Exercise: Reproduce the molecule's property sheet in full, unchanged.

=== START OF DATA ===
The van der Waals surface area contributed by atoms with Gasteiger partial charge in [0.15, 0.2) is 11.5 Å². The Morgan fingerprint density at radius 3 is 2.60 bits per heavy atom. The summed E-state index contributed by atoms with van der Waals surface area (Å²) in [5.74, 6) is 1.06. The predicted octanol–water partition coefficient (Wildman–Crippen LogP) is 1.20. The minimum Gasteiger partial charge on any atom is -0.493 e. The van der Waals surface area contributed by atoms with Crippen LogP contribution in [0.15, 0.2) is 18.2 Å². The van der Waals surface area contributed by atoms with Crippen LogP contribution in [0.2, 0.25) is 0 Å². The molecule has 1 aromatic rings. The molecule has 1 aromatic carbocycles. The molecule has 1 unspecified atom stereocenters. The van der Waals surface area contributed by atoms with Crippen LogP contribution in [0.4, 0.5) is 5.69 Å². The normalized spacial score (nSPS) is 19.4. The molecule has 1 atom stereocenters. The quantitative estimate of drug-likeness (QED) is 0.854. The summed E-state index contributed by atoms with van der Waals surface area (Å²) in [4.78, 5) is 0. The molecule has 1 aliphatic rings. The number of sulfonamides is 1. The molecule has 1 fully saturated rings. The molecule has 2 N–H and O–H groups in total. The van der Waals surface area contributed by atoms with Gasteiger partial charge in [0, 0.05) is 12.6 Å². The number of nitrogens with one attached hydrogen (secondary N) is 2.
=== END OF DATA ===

The van der Waals surface area contributed by atoms with Gasteiger partial charge in [0.15, 0.2) is 11.5 Å². The Morgan fingerprint density at radius 3 is 2.60 bits per heavy atom. The summed E-state index contributed by atoms with van der Waals surface area (Å²) in [5.74, 6) is 1.06. The predicted octanol–water partition coefficient (Wildman–Crippen LogP) is 1.20. The minimum Gasteiger partial charge on any atom is -0.493 e. The van der Waals surface area contributed by atoms with Crippen LogP contribution in [0.15, 0.2) is 18.2 Å². The van der Waals surface area contributed by atoms with Crippen LogP contribution in [0.2, 0.25) is 0 Å². The molecule has 1 aromatic rings. The molecule has 1 aromatic carbocycles. The molecule has 1 unspecified atom stereocenters. The van der Waals surface area contributed by atoms with Crippen LogP contribution in [0.4, 0.5) is 5.69 Å². The normalized spacial score (nSPS) is 19.4. The molecule has 1 atom stereocenters. The quantitative estimate of drug-likeness (QED) is 0.854. The summed E-state index contributed by atoms with van der Waals surface area (Å²) in [4.78, 5) is 0. The molecule has 1 aliphatic rings. The number of sulfonamides is 1. The molecule has 1 fully saturated rings. The molecule has 2 N–H and O–H groups in total. The van der Waals surface area contributed by atoms with Gasteiger partial charge in [0, 0.05) is 12.6 Å². The number of nitrogens with one attached hydrogen (secondary N) is 2.